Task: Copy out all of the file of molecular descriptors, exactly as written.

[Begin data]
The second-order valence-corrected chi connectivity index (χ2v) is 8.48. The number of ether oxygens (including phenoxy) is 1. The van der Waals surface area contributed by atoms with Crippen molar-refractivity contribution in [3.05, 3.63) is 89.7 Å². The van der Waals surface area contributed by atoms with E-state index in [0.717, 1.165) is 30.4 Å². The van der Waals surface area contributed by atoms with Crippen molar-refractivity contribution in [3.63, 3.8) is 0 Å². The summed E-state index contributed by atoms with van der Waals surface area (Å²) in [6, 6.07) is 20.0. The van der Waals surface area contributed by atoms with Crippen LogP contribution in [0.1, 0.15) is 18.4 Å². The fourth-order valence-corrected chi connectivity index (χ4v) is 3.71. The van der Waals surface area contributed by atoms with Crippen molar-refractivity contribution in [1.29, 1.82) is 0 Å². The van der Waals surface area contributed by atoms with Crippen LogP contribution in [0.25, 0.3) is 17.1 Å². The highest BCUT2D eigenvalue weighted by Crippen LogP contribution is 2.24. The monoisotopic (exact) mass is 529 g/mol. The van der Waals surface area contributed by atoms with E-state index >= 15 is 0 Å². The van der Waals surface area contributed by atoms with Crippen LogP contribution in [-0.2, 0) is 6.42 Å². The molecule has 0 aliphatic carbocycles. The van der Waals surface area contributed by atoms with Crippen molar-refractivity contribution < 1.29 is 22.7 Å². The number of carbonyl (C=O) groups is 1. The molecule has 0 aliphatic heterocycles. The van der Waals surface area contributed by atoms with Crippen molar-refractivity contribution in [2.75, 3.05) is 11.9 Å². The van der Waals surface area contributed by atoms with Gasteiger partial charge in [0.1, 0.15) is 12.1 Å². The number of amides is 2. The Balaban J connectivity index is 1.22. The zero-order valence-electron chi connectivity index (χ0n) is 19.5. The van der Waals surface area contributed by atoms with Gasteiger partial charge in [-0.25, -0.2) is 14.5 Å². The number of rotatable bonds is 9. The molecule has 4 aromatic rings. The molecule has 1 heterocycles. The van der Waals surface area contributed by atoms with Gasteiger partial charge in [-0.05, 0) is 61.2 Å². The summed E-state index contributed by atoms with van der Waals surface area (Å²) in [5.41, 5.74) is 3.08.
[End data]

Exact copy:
The second-order valence-corrected chi connectivity index (χ2v) is 8.48. The number of ether oxygens (including phenoxy) is 1. The van der Waals surface area contributed by atoms with Crippen molar-refractivity contribution in [3.05, 3.63) is 89.7 Å². The van der Waals surface area contributed by atoms with E-state index in [0.717, 1.165) is 30.4 Å². The van der Waals surface area contributed by atoms with Crippen molar-refractivity contribution in [3.63, 3.8) is 0 Å². The summed E-state index contributed by atoms with van der Waals surface area (Å²) in [6, 6.07) is 20.0. The van der Waals surface area contributed by atoms with Crippen LogP contribution in [0.1, 0.15) is 18.4 Å². The fourth-order valence-corrected chi connectivity index (χ4v) is 3.71. The van der Waals surface area contributed by atoms with Crippen molar-refractivity contribution in [1.29, 1.82) is 0 Å². The van der Waals surface area contributed by atoms with Crippen LogP contribution in [0.25, 0.3) is 17.1 Å². The highest BCUT2D eigenvalue weighted by Crippen LogP contribution is 2.24. The monoisotopic (exact) mass is 529 g/mol. The van der Waals surface area contributed by atoms with E-state index >= 15 is 0 Å². The van der Waals surface area contributed by atoms with Crippen LogP contribution in [-0.2, 0) is 6.42 Å². The molecule has 0 aliphatic carbocycles. The van der Waals surface area contributed by atoms with Crippen molar-refractivity contribution < 1.29 is 22.7 Å². The number of carbonyl (C=O) groups is 1. The molecule has 0 aliphatic heterocycles. The van der Waals surface area contributed by atoms with Crippen molar-refractivity contribution in [2.75, 3.05) is 11.9 Å². The van der Waals surface area contributed by atoms with Gasteiger partial charge in [0.1, 0.15) is 12.1 Å². The number of amides is 2. The Balaban J connectivity index is 1.22. The zero-order valence-electron chi connectivity index (χ0n) is 19.5. The van der Waals surface area contributed by atoms with Gasteiger partial charge in [-0.25, -0.2) is 14.5 Å². The number of rotatable bonds is 9. The molecule has 4 aromatic rings. The molecule has 1 heterocycles. The van der Waals surface area contributed by atoms with Gasteiger partial charge in [-0.05, 0) is 61.2 Å². The summed E-state index contributed by atoms with van der Waals surface area (Å²) in [5.41, 5.74) is 3.08.